“The current deficits reflect a near ‘perfect storm’ that has rocked government finances in recent years,” said JEC Chairman Bob Bennett. “Revenues plummeted due to a weak economy and a sharp drop in the stock market. At the same time spending has increased because of terrorism, new homeland security requirements, and two wars. Our economy is large enough to recover from these events, but only if we can practice fiscal restraint.”

Recent projections by the Office of Management and Budget (OMB) show a potential budget deficit of $455 billion this year. Although the current deficit is large in nominal dollars, today’s JEC report points out that in order to have an accurate picture, deficits should be measured relative to the size of the economy. It is important to account for the economy’s capacity to absorb the deficits and the government’s ability to finance them. Both of these factors depend on
the size of the economy. When measured as a percentage of the gross domestic product (GDP), today’s deficits are still below the peaks of the 1980s and 1990s.

“Continued increases in the deficit could pose significant economic problems if they persist,” said Bennett. “It is important to have an understanding of how these deficits arose and to put them in proper perspective. In doing so, we can more effectively implement policies to rebound from current deficits. The reason for the deficits prescribes their solution.”

Fifty-three percent – the largest chunk – of the budget deterioration in fiscal year 2003 has been due to overall economic weakness, declines in the tax base, and other technical estimate changes. Spending increases account for 24 percent of the deterioration. Tax relief and economic growth legislation of the last two years have contributed only 23 percent of declines in projected surpluses. In fact, the economy has fared much better than it would have because of these progrowth actions.

“The economy is beginning to show signs of renewed growth,” said Bennett. “Congress has enacted timely pro-growth legislation. Now is the time for a renewed commitment to spending restraint.”

Sep 30 2003

Prescription Drugs Are Only One Reason Why Medicare Needs Reform

Improved Efficiency, More Choice Necessary to Protect Medicare for Future Generations

Washington, DC— According to a report released today by the Joint Economic Committee, Medicare faces enormous fiscal challenges as the “Baby Boom” generation retires and as the program expands to cover prescription drugs. Congress is now focused on the need to extend prescription drug coverage to Medicare beneficiaries. That need is certainly important, but it is not the only reason that Medicare needs reform.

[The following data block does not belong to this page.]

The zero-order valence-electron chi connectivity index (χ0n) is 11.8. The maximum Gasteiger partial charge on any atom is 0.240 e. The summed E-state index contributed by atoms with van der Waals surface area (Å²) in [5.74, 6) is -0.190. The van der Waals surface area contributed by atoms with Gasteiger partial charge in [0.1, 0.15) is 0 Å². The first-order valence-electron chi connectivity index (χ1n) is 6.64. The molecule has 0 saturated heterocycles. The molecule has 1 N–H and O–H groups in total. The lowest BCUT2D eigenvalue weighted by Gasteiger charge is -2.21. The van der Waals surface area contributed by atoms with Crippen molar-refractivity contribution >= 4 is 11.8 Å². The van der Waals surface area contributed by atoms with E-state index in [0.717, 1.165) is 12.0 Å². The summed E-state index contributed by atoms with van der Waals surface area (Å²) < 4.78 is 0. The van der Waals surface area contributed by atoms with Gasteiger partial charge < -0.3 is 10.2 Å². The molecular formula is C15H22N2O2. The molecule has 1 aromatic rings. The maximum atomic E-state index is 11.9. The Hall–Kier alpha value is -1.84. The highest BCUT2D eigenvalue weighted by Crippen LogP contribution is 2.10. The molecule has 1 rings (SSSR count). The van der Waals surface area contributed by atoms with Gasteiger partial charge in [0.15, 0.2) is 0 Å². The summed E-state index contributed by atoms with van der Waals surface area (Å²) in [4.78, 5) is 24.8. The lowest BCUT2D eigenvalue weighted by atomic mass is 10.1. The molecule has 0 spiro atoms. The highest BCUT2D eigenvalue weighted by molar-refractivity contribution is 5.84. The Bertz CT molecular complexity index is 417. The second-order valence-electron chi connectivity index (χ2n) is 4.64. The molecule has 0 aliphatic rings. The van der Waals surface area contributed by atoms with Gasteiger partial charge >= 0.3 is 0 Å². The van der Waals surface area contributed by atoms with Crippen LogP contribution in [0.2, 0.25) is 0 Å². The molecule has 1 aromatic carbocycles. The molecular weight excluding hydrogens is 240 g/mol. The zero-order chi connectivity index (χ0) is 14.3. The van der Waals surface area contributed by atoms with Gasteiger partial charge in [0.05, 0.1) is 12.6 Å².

“Medicare is an incredibly inflexible program that is unable to adapt to rapid advances in modern health care,” said Chairman Bennett. “As we debate how to provide a prescription drug benefit to the program, we must keep an eye on the end goal -- to make Medicare more efficient, more flexible, and more responsive to the needs of all Americans.”

The Joint Economic Committee report highlights three key areas that must be addressed to ensure that Medicare will be able to serve an aging population and future generations: improving the long-term financial viability of the program, making Medicare more responsive to health care advances, and introducing choice and competition.

Medicare lags far behind other insurers in providing prescription drug coverage, disease management programs, and a host of other advances. Reforming Medicare to create a more selfadjusting, innovative structure could improve both the efficiency and quality of the medical care provided. That can be accomplished partly by allowing beneficiaries greater choice and introduce greater competition between plans. Giving Medicare beneficiaries greater choice has
at least two key advantages: It allows the beneficiaries to be the primary customer, rather than the government or a former employer. It also creates powerful incentives for all Medicare plans, public or private, to provide the highest quality health care and the most competitive price.

Sep 30 2003

Bennett Hosts Leading Economic Experts at Hearing on How to Transform Iraq

Private Property Rights and Entrepreneurship Critical to Long-term Economic Prosperity

Washington, D.C. – Senator Bob Bennett (R-Utah), chairman of the Joint Economic Committee (JEC), held a hearing today to discuss key economic principles for “Transforming Iraq’s Economy.” The hearing served to push the focus of the debate away from the short-term management of Baghdad and towards the implementation of policies that can ensure a long-run and prosperous free-market economy in Iraq and for the Iraqi people.

“The desire to replace a brutal tyranny and harsh dictatorship with a functioning, stable government that is ready to join the world and participate as a true partner in the world economic structure has enormous implications for the United States and our economy – even bigger for the world at large,” said Bennett. “A peaceful, stable, economically viable Iraq will transform the Middle East, if we are successful. If not, we will pay a price that is almost incalculable at this point.”